Elimelech of Lizhensk

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Elimelech of Lizhensk
TitleElimelech of Lezajsk
Elimelech Weisblum

DiedMarch 11, 1787
SpouseShprintza, Gittel
ChildrenRabbi Elazar, Rabbi Eliezer Lipa, Reb Yaakov, Mirish, Esther - Ethel
  • Eliezer Lipman (father)
  • Mirel dit Mirish (mother)
Jewish leader
PredecessorDov Ber of Mezeritch
SuccessorChozeh of Lublin, Yisroel of Kozhnitz
Main workNoam Elimelech

Elimelech Weisblum of Lizhensk (1717–March 11, 1787[1]) was a rabbi and one of the great founding Rebbes of the Hasidic movement. He was known after his hometown, Leżajsk (Yiddish: ליזשענסק, romanizedLizhensk) near Rzeszów in Poland. He was part of the inner "Chevraya Kadisha" (Holy Society) school of the Maggid Rebbe Dov Ber of Mezeritch (second leader of the Hasidic movement), who became the decentralised, third generation leadership after the passing of Rebbe Dov Ber in 1772. Their dissemination to new areas of Eastern Europe led the movement's rapid revivalist expansion.

Rebbi Elimelech authored the classic work Noam Elimelech. It developed the Hasidic theory of the Tzaddik into the full doctrine of "Practical/Popular Tzaddikism". This shaped the social role of mystical leadership, characteristic of the "Mainstream Hasidic" path. He was the founder of Hasidism in Poland-Galicia, and numerous leaders and dynasties emerged from his disciples in the early 19th century, including the Chozeh of Lublin, the Maggid of Koznitz and Menachem Mendel of Rimanov, one of the three "Fathers of Polish Hasidism". Because of this, Rebbi Elimelech is venerated by the "Mainstream" path in Hasidism, predominant especially in Poland, who descend from his influence.


Rebbe Elimelech was born in Galicia (Central Europe), which was located in the Kingdom of Poland that was part of the Polish–Lithuanian Commonwealth.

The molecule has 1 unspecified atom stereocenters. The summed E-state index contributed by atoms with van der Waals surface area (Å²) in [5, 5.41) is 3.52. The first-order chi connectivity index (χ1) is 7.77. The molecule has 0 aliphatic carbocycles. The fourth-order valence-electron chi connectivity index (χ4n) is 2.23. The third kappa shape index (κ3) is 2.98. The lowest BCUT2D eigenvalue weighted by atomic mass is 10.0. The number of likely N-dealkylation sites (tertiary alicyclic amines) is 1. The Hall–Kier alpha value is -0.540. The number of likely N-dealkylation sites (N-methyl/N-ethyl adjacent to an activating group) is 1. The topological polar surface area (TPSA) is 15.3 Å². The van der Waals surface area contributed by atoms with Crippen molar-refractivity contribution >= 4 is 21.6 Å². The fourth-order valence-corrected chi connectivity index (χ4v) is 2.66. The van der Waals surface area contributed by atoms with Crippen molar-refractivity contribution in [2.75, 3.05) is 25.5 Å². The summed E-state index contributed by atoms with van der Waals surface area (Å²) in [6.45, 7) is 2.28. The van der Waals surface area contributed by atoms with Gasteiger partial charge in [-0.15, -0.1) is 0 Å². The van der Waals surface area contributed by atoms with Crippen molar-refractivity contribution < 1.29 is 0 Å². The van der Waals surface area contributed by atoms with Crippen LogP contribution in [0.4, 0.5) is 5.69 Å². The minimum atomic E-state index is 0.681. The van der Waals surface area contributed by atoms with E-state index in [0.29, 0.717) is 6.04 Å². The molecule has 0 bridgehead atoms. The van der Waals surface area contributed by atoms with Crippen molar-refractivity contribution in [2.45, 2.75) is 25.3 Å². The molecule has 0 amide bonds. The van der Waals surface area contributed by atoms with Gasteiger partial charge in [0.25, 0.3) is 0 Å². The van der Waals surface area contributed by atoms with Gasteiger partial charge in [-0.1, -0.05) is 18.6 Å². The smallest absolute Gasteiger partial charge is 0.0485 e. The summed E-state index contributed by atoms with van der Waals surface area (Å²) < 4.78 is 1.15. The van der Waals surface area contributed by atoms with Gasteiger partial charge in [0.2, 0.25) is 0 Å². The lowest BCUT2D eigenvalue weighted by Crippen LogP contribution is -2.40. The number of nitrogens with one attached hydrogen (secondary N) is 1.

The grave of Elimelech's daughter Ester Etel Elbaum (d. 1800) at the Old Jewish Cemetery in Frysztak, Poland, in 2013

He married Sprinza (Esperanza), daughter of Rabbi Aharon Rokach Margolioth and niece of Rabbi Eleazar Rokach in Szeniawa. She bore him five children: Elazar, Eliezer Lipa, Yaakov, Mirish and Esther Etel. Sprinza died prematurely. After her death Elimelech married Gittel, daughter of Rabbi Yaakov Margolioth.[2]

He died in Leżajsk on the 21st of Adar. He was known as a Tzadik who devoted his life to studying and teaching the Torah, as well as encouraging people to draw closer in return to God.

The brothers Rabbi Elimelech and Reb Zushya[edit]

Rebbe Elimelech was a prominent student of the Maggid of Mezeritch, and was brought under his tutelage by his brother the famous Rebbe Reb Meshulam Zushya of Anipoli. Both brothers are central figures in Hasidic tradition and Reb Zushya is especially beloved for his sincerity and fervour. The two offered a contrast in the model of the Hasidic Rebbe, with Elimelech the ascetic scholar, and Zushya giving the impression of the charismatic "saintly simpleton", although he too was well versed in Hasidic philosophy. Of all the students in the Maggid's "Holy Society" it is told that only Zushya could contain his dveikus (fervour) and remain in the room as the Maggid revealed fiery new teachings. The other students would faint or run out of the room in ecstasy.[3] The two brothers would travel together in mystical exile of repentance to atone on behalf of the whole Jewish people and the exile of the Shechinah (Divine Presence). Famous Hasidic tales are told of their encounters.